Holiday Reads, November 2016 (Arthur C. Clarke)

This month, Lucy and I visited Gran Canaria for a week. Normally our holidays are fantastically hectic, itinerary-based, do-as-much-as-we-can-a-thons, but this time we really wanted a “nothing holiday” (as I’ve been calling it), so we could spend time just lying in the sun and reading.

I was halfway through Arthur C. Clarke’s 2001: A Space Odyssey at the start of the holiday, and I finished it a couple of days afterwards. As anyone who has read it will know, it’s a hugely readable, enjoyable piece of science-fiction history. I was engaged with the narrative the whole time – something that is not guaranteed with me and sci-fi!

I’ve seen the film but I haven’t watched it for a long while, so some of the details felt new to me. It was also interesting to note the differences between the film and the novel, especially concerning Hal’s motives aboard Discovery, and the expansion of the final Star Gate sequence. This last section was especially thrilling, as it all seemed so new and disorienting to me. I’m very familiar with the famous climax of the film now, but when I first watched it, I was a stubborn fourteen year old trying to comprehend what I was seeing. Reading the end of the book now, which is presented in the novel with a great deal more exposition, gave me similar feelings of confusion and disorientation. This was a good thing!

As soon as I’d finished 2001, I started 2010: Odyssey Two straight away. I actually wanted to read Clarke’s The Lost Worlds of 2001, but I’d left it at home some 1700 miles away – so the sequel would have to do.

2010 was another entertaining read, though I’d say it’s inferior in a lot of ways to the original 2001 story. It was great to be re-introduced to some of the characters from the first book, but there is a lot of repetition here also. Maybe it’s because I read 2010 directly after 2001, but it was hard not to notice whole sections lifted directly from the first book. This isn’t necessarily a criticism – I don’t feel as though these aspects took anything away from the book – but it just seemed a little rushed (though 2010 was written fourteen years after the original!).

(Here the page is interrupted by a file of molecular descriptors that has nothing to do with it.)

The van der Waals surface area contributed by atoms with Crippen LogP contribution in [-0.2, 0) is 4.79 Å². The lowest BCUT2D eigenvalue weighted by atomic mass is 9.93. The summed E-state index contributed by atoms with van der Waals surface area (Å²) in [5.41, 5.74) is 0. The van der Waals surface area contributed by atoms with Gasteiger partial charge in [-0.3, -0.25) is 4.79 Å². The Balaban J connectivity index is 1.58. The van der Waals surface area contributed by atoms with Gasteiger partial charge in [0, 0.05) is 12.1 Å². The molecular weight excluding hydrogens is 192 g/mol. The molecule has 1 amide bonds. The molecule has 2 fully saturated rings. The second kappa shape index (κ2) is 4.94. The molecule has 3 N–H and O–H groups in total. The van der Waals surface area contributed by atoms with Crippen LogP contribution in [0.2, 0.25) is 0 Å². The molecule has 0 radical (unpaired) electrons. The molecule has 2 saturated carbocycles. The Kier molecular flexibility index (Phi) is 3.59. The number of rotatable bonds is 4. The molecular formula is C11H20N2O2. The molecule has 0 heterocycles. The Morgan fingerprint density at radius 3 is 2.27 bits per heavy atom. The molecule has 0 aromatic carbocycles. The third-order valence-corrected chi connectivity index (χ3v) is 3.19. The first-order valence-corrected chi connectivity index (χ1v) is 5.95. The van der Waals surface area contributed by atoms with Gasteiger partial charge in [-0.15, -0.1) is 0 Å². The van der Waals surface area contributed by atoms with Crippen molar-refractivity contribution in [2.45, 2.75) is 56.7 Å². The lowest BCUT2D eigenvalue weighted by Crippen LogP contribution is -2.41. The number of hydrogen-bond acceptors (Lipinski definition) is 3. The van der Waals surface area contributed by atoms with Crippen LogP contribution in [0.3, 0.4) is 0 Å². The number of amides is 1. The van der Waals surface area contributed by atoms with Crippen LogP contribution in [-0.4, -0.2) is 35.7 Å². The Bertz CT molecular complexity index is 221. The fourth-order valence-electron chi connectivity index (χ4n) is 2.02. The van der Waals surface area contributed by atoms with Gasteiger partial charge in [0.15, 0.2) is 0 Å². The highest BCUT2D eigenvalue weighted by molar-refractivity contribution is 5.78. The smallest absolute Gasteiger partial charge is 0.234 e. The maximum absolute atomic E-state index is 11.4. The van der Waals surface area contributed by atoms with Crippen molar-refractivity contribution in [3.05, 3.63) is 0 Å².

The pacing of this novel is fairly sluggish when compared to the original. The majority of the story takes place aboard one Russian/American space vessel, the Leonov. As a result, these parts of the book feel rather claustrophobic. At other times, there are sudden narrative u-turns and the hasty introduction of various new plot devices which I found slightly jarring and often clumsy. One element in particular feels as though it was inserted in the first section of the book with the express purpose of revisiting it at the story’s climax. This is no bad thing in itself, but the way in which this particular plot element is introduced seems at odds with the gradual pace of the rest of the narrative.

Still, it was a very enjoyable read, and I’m eager to read the other two novels in the Odyssey series. Despite my criticisms above, I find Clarke to be a formidable writer – his prose is engaging and entertaining, and it has a great balance of human interest/technical speculation.


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